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Chief Jack's Galley

There's a place for people who laugh at nothing...


February 14th, 2007

(no subject) @ 10:13 am

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RULES:
1. Leave me a comment saying "Interview me". (If you want to, of course! No pressure at all.)
2. I'll respond by asking you five questions of a very intimate and creepily personal nature (or not so creepy/personal).
3. Update your LJ with the answers to the questions.
4. Include this explanation and an offer to interview someone else in the post.
5. When others comment asking to be interviewed, ask them five questions.

dafne99 asked me the following:

1. If you could live anywhere in the world, where would it be?

I'm pretty happy where I am right now, but if I could choose, I'd live in Honolulu. I spent several weeks there on my last job, and while I had to work during the day, I had the evenings to myself. The weather is beautiful, the city is small enough to be livable but not "funky", and I got a generally good vibe from the place when I was there.

2. What is your favorite book and why?

Milton Friedman's "Capitalism and Freedom" changed my life. Being a typical child of Depression-era parents and having grown up in a family that generally felt that big government was the answer to all of society's problems, it was a real wake-up call for me. I had never thought about the problems that big government could create, and the damage it was causing, in the name of helping people. His argument that individual freedom started with economic freedom was what convinced me. Individual freedom is very important to me, and I guess I had never drawn the connection between the two.

3. How long did you know your wife before you married?

I met her in September, 1976 and we were married in January, 1978. I first saw her in a training class at Marshall Field's in Chicago, and ran into her in the hallways at Loyola University. We had coffee a few days later, and the rest, as they say, is history.

4. What single item have you kept longer than anything else and where did you get it?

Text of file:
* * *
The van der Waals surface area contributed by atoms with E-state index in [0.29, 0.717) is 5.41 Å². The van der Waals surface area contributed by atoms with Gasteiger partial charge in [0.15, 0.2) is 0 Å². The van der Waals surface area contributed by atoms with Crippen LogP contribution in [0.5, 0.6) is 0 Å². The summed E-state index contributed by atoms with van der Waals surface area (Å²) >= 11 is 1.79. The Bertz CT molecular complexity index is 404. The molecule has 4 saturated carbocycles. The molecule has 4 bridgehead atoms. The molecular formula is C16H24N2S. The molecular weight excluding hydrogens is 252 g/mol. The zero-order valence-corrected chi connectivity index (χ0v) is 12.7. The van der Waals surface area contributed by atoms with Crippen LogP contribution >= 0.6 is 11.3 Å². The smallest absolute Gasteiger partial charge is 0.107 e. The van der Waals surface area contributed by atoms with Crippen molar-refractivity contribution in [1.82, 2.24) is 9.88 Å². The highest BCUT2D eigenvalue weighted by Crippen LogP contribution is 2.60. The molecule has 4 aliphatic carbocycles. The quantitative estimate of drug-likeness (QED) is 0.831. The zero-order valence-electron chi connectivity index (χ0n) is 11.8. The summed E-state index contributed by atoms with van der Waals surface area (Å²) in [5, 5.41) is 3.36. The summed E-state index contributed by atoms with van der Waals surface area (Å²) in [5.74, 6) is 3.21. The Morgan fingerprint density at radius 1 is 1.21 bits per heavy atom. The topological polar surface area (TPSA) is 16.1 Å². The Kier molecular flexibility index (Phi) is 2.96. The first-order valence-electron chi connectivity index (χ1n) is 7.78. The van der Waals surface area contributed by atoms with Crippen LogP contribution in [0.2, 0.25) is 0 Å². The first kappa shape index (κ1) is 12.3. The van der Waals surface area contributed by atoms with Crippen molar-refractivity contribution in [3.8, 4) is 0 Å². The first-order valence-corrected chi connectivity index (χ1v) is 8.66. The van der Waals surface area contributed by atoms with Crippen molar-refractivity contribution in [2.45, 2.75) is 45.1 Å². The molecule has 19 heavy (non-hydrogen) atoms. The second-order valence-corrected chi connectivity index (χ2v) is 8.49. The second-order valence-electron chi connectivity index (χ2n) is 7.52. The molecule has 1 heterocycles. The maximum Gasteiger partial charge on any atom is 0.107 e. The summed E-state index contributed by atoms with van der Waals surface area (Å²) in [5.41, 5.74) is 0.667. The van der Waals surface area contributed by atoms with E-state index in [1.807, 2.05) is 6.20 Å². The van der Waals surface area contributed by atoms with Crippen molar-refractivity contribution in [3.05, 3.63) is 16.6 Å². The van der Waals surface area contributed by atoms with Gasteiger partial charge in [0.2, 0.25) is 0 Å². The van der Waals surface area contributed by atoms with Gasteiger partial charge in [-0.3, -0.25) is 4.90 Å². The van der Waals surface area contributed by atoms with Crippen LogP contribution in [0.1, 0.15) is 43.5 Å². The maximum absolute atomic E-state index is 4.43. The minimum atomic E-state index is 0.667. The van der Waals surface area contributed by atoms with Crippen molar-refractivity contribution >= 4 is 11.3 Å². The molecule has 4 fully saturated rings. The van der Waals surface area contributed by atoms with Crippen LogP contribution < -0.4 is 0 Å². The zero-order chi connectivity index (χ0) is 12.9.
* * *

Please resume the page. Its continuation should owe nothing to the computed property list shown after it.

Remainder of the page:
Somewhere around here (and damned if I can find it now), I have a lump of half a dozen pliable erasers that I squeezed together that has paper eyes and a mouth attached. Let me explain: There was a kids' TV show in Chicago called "BJ And Dirty Dragon" on which there was a character called "The Blob"; Bill Jackson (BJ) would mold it into different shapes and put cardboard facial features (mouths, eyes, sometimes ears) onto it. Anyway, I was working at a bank in Chicago circa 1982, and our supply secretary (remember, this was the days when IT staffs were huge and IT budgets were just as huge) had ordered pliable erasers by mistake. My cubemate, Rodd, and I (who were a couple of delinquents) grabbed half of them and made Blobs for ourselves. I also have an old white plastic Fender 346 guitar pick floating around that's probably older than that. I guess you could also include the Ibanez guitar that Mary bought me for my 21st birthday. But the Blob story was better.

5. If you could play any instrument for any ensemble throughout the history of music, what would you choose?

Rhythm guitar with the Quintette de Hot Club de Paris (pardon my spelling). That was the jazz group led by Django Reinhardt and Stephane Grappelli.
 
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From:the_paulr
Date:February 15th, 2007 11:22 am (UTC)
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Though I only have a couple of albums by him I love Stephane Grapelli. Have you heard Live in San Francisco? I also like the work he did with Oscar Peterson.

I don't know much about Django Reinhardt, but a guitarist I used to work with told me he's amazing.
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From:john_holton
Date:February 15th, 2007 12:18 pm (UTC)
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I have heard parts of "Live in San Francisco" and some of his work with Oscar Peterson, but my greatest memory of Grappelli was at Massey Hall in Toronto with Bucky Pizzarelli in the early 90's. I just happened to be in Toronto, saw it in the paper and had to go. By that time he needed help getting around, but the minute he started playing, it was unmistakably him. He brought the house down at the end with "Limehouse Blues".

Django died in 1952 and his recordings weren't widely available until everything started going on CD. Now you can find his recordings everywhere. He was amazing in that his left hand was burned in a caravan fire when he was younger and his ring and pinky fingers were fused together, so he generally only used his thumb, index and middle fingers on the neck to play solos. From what I understand, after the fire he sat in the hospital and taught himself how to play that way. That in and of itself is amazing enough, and to hear how amazing his playing was in light of that makes anyone who hacks around on the guitar (e.g. myself) just want to throw up their hands and say, "Forget it!" Don't take my word for it...see for yourself: http://www.youtube.com/watch?v=zD6ZD1Igxr0

Chief Jack's Galley

There's a place for people who laugh at nothing...